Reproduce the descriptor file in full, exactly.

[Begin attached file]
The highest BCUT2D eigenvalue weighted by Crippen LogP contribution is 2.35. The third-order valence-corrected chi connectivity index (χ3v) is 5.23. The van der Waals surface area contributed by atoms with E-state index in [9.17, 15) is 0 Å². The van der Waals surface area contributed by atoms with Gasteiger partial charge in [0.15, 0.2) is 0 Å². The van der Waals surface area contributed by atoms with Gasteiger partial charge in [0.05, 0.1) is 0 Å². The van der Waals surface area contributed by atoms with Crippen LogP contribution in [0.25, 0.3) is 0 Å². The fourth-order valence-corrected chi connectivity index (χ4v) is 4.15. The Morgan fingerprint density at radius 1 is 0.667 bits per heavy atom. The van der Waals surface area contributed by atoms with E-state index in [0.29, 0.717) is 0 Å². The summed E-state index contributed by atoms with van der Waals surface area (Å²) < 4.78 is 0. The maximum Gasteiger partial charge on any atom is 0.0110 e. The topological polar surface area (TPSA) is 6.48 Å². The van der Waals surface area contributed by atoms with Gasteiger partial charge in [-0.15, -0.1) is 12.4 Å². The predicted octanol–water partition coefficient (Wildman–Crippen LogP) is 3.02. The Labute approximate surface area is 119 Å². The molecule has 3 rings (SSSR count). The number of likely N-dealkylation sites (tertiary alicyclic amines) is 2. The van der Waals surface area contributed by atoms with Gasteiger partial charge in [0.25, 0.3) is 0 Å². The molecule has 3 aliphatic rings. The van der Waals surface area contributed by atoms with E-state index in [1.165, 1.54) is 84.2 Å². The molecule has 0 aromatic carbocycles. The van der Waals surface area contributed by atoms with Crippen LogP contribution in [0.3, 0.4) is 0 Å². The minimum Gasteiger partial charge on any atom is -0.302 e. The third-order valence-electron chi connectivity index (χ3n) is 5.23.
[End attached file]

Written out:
The highest BCUT2D eigenvalue weighted by Crippen LogP contribution is 2.35. The third-order valence-corrected chi connectivity index (χ3v) is 5.23. The van der Waals surface area contributed by atoms with E-state index in [9.17, 15) is 0 Å². The van der Waals surface area contributed by atoms with Gasteiger partial charge in [0.15, 0.2) is 0 Å². The van der Waals surface area contributed by atoms with Gasteiger partial charge in [0.05, 0.1) is 0 Å². The van der Waals surface area contributed by atoms with Crippen LogP contribution in [0.25, 0.3) is 0 Å². The fourth-order valence-corrected chi connectivity index (χ4v) is 4.15. The Morgan fingerprint density at radius 1 is 0.667 bits per heavy atom. The van der Waals surface area contributed by atoms with E-state index in [0.29, 0.717) is 0 Å². The summed E-state index contributed by atoms with van der Waals surface area (Å²) < 4.78 is 0. The maximum Gasteiger partial charge on any atom is 0.0110 e. The topological polar surface area (TPSA) is 6.48 Å². The van der Waals surface area contributed by atoms with Gasteiger partial charge in [-0.15, -0.1) is 12.4 Å². The predicted octanol–water partition coefficient (Wildman–Crippen LogP) is 3.02. The Labute approximate surface area is 119 Å². The molecule has 3 rings (SSSR count). The number of likely N-dealkylation sites (tertiary alicyclic amines) is 2. The van der Waals surface area contributed by atoms with Gasteiger partial charge in [0.25, 0.3) is 0 Å². The molecule has 3 aliphatic rings. The van der Waals surface area contributed by atoms with E-state index in [1.165, 1.54) is 84.2 Å². The molecule has 0 aromatic carbocycles. The van der Waals surface area contributed by atoms with Crippen LogP contribution in [0.3, 0.4) is 0 Å². The minimum Gasteiger partial charge on any atom is -0.302 e. The third-order valence-electron chi connectivity index (χ3n) is 5.23.